☆☆☆☆ – Fantastic
Synopsis by Goodreads:
When a beautiful journalist drowns mysteriously off Waikiki, Hawaii, Special Forces veteran Pono Hawkins, now a well-known surfer and international correspondent for surfing magazines, soon gets embroiled in trying to find out why she died. What he quickly learns makes him a target for murder or life in prison as a cabal of powerful corporations, foreign killers and crooked politicians places the blame on him. Haunted by memories of Afghanistan, and determined to protect the Hawaii he loves from dirty politics tied to huge destructive energy developments, Pono turns to Special Forces buddies and his own covert skills to fight his deadly enemies, trying to both save himself and find her killers. Alive with the sights, sounds and history of Hawaii, SAVING PARADISE is also a deeply rich portrait of what Pono calls the seamy side of paradise, and an exciting thriller of politics, lies and remorseless murder.
This is a book that looks at politics and global issues that affect everyone and the planet, and the greed of individuals to gain wealth at any cost. There are already questions about the cost effectiveness of wind farms, and although this is fiction it doesn’t take much imagination to see that the world runs on profits and personal gain. What Bond does is to suggest the complex web of corporations, countries and individuals that make up the players.
A sedate start leads into a fast paced and exciting journey, with several great characters helping him find the killer of Sylvia Gordon a beautiful journalist. The hunt turns into something much more complex and dangerous as he looks for the truth about the proposed Big Wind project and the connection to her death.
I love the way Bond explains the complexities of the plot within the novel itself
You look for inconsistencies in the pattern. But was all inconsistencies. There was no pattern.
How on earth can anyone come up with something so complex and seemingly unconnected and still make the reader feel that they have a reasonable understanding of what is happening?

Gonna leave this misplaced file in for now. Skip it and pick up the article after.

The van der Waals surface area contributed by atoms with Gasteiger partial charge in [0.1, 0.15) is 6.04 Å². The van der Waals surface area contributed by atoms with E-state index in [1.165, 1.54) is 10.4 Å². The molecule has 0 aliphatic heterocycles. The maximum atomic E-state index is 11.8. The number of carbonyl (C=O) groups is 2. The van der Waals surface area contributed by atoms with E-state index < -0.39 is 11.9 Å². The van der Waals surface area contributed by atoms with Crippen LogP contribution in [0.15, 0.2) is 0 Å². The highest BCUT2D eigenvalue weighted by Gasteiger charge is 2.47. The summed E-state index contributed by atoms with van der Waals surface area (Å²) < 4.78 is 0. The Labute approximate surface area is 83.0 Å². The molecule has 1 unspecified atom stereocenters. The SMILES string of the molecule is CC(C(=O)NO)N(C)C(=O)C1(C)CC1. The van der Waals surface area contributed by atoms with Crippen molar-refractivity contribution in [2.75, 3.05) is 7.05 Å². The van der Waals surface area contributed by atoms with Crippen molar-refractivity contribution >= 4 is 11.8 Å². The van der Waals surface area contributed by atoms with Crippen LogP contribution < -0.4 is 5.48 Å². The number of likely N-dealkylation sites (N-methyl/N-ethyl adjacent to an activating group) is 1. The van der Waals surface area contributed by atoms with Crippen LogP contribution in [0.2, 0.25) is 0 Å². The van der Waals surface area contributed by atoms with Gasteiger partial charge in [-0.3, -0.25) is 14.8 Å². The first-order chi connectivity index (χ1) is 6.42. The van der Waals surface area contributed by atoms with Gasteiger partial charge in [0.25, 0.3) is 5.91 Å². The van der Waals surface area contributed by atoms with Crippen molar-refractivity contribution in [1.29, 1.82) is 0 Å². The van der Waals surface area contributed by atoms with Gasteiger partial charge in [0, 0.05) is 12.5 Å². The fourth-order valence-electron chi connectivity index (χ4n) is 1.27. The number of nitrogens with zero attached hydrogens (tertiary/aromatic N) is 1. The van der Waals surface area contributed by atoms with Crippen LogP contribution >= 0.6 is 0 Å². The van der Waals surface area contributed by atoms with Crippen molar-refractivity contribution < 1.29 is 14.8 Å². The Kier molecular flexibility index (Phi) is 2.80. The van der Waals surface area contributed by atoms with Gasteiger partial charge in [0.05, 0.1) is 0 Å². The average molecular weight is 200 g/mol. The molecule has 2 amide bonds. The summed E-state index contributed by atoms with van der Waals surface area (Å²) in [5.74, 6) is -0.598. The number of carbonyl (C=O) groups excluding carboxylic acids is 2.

Pono Hawkins is the kind of guy a girl would like to know; strong, sensitive and a free spirit. He loves many women and they love him! The only character I was unsure of was Charity and whose side she was on, but this is something that Bond throws around: everybody has parts to them that are less likeable at times. I like how he does not paint characters as evil or bad, but allows the reader their own opinion based on their own morals of behaviour, so that the ‘good’ guys are not necessarily ‘moral’.
Bond describes some great incidental characters that made me smile;
..six feet two with a Hawaiian barrel chest, a clan tattoo down his arm and a smile so big a boat could sink in it.
I also love how in amongst the fast paced action he takes time to offer the peace that Pono experiences:
The naked eye can see ten thousand stars in a true night sky. Not in a city or suburban sky, but in the sky the way God made it – vast and black afire with stars and planets, asteroids and galaxies……now hidden from Oahu’s glowing melanoma.
….Even in my present predicament I was thankful for this star-spangled night, its vision of eternal life and space in which we’ll probably be the tiniest of unremembered extinctions. And considering the likelihood of my own approaching extinction I took a last glance at the heavens and turned back to the wheel.
…The swells were long and easy the ocean green and lovely, the fragrance of the universe and the feeling of being there in the existential flow, was with me.
These are such deep personal observations and feelings. Bond describes the awe of a place not merely by words but through how it makes the main character feel.
Reading this I am struck by the wisdom of his writing, Sylvia, like so many journalists was killed because she was trying to find the truth, (which is relevant today with the recent barbaric act of the beheading of the reporter James Foley by IS).
It was fast, thrilling and exciting and I eagerly devoured every words to reach the conclusion and I was not disappointed.
To ask what makes this book different is the wrong is the question, most important is what makes this author different.
To me Mike Bond is a man who writes with his soul. What makes a cracking good book for me is not just the plot, it can be the most exciting story in the world but if the words are not felt, then it doesn’t do it for me.
Imagine sitting in a room on a winters night, a log fire is burning in the grate, the light of the flames flickering a warm glow, you and Mike Bond are sitting comfortably with a hot drink and he is telling you how it is. You are focussed on his voice with the crackling of the fire in the background. It is pure liquid gold and the words are deep and meaningful, what he is saying touches you deep inside and you experience the understanding in what he is telling you. That’s how I feel when I read his books.
Many thanks to the publisher for sending me a copy of this book via NetGalley for an honest review
- ebook, 302 pages
- Published November 20th 2012( first published January 1st 2012)
- Publisher: Mandevilla Press
- ISBN 1627040056 (ISBN13: 9781627040051)